The base thresholds can be increased in several ways:
For the last two adjustments noted above, the self-only threshold is increased by $1,650 and the threshold for all other coverage tiers is increased by $3,450.
Starting in 2019, the base thresholds (as adjusted under the first bullet above, if applicable) and the $1,650/$3,450 adjustment amounts under the last two bullets above will increase based on general inflation (i.e., the Consumer Price Index for All Urban Consumers), not medical inflation, which is historically higher than general inflation. In general, this means that plans will pay higher taxes, and could even pay the tax sooner, than if the thresholds increased with medical inflation.
Medical trend is a better measure of the expected increase in plan costs than general inflation. Medical trend consists of medical inflation plus changes in utilization and the impact of new treatments, therapies and technology over time. With medical trend running at about three times the rate of general inflation, the gap between actual plan costs and the general-inflation-adjusted thresholds will keep getting bigger, thus triggering even higher taxes over time than if the thresholds increased at a more realistic rate.
Plans that offer retiree health benefits must project the cost of the benefit to determine when the cost threshold is passed and the plan will be subject to the excise tax. All plans must recognize the excise tax in their retiree health valuations if the amount is deemed significant, and should be doing so today.
Plan sponsors should take action now to evaluate when and under what circumstances their plans could be expected to reach the excise tax threshold. Plan sponsors should find out in which year the plan is likely to exceed the thresholds and by how much. Sibson can provide an estimate of the amount of taxes that a plan will likely owe, by year, using Sibson’s Excise Tax Forecaster, a proprietary tool that incorporates variable assumptions about general inflation and medical trend. The Excise Tax Forecaster can examine a variety of medical trend scenarios to estimate excise tax liability. A plan sponsor that expects to exceed the thresholds in 2018 or a few years beyond 2018 may want to begin considering changes that would slowly bring down the total cost of the coverage.
The tools at the plan sponsor’s disposal to rein in total plan costs includes various cost-control strategies plan sponsors use today. Possible options include:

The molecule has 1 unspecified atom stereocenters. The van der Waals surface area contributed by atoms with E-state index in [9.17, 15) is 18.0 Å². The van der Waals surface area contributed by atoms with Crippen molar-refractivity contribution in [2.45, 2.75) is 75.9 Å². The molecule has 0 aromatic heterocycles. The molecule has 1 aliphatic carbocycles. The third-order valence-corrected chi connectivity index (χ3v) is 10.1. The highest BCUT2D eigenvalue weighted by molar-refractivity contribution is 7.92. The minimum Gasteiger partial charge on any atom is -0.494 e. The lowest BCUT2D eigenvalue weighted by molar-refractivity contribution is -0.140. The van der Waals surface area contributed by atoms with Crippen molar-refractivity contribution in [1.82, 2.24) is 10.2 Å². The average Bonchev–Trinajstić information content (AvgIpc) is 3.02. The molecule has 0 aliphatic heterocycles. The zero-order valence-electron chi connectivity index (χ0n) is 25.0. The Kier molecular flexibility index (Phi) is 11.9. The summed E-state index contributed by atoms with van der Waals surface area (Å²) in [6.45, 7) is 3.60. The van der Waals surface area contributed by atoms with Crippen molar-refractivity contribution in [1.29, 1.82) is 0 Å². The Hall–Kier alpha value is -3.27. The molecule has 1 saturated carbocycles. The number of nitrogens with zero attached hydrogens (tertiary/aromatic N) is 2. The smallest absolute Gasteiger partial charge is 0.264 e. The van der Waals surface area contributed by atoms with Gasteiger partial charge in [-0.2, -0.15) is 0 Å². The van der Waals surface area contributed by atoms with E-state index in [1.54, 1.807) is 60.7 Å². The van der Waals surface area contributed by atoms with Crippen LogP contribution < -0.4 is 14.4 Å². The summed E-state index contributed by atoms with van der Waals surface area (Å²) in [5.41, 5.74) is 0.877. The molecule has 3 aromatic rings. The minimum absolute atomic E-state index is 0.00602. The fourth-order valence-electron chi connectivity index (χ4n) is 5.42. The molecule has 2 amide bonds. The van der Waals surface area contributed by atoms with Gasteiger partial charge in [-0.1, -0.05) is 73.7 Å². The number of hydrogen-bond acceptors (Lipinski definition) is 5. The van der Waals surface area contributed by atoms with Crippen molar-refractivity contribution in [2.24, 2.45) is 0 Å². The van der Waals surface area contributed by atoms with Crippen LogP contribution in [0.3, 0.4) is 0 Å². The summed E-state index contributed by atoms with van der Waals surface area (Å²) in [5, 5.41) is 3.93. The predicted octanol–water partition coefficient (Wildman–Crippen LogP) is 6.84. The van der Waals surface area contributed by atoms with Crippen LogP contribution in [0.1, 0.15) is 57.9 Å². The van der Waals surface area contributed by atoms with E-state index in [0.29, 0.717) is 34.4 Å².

Finally, plan sponsors may want to consider changing the way dental and vision coverage is structured so that these benefits are not counted toward the threshold. This would mean separately insuring the benefits or adding a separate election if the coverage is self-insured.
The course of action that will make the most sense will vary considerably from plan to plan. Given the extended time frames necessary to make plan and program changes, plan sponsors should begin charting the course now so that necessary changes can be rolled out gradually and communicated clearly to employees.3
● ● ●
For assistance in determining the potential impact of the Affordable Care Act’s excise tax on your plan, guidance on strategies for shielding your plan from the tax and assistance with communications, contact your Sibson consultant or the nearest Sibson office. You can access a list of offices by clicking on the third link in the text box below.
1 The Affordable Care Act is the abbreviated name for the Patient Protection and Affordable Care Act (PPACA), Public Law No. 111-148, as modified by the subsequently enacted Health Care and Education Reconciliation Act (HCERA), Public Law No. 111-152. (Return to the Health Care Reform text.)
2 The excise tax is codified at IRC Section 4980I. The only additional guidance on interpretation of the tax is a 2010 report from the Joint Committee on Taxation, “Technical Explanation Of The Revenue Provisions Of The “Reconciliation Act Of 2010,” As Amended, In Combination With The “Patient Protection And Affordable Care Act”: https://www.jct.gov/publications.html?func=startdown&id=3673. (Return to the Health Care Reform text.)
3 For a discussion of Affordable Care Act communications, see Sibson’s September 2013 Spotlight, “It’s Time to Talk to Employees About the Affordable Care Act”. (Return to the Health Care Reform text.)
Employers should rely on their attorneys for authoritative advice on the interpretation and application of the Affordable Care Act. Sibson will keep clients informed as Affordable Care Act regulations are issued.
To receive issues of Health Care Reform Insights and other Sibson Consulting publications as soon as they are available online, register your e-mail address via Sibson’s website.
All Sibson information about health care reform is accessible from the following webpage.
Sibson Consulting is a member of The Segal Group, which is celebrating its 75th anniversary this year.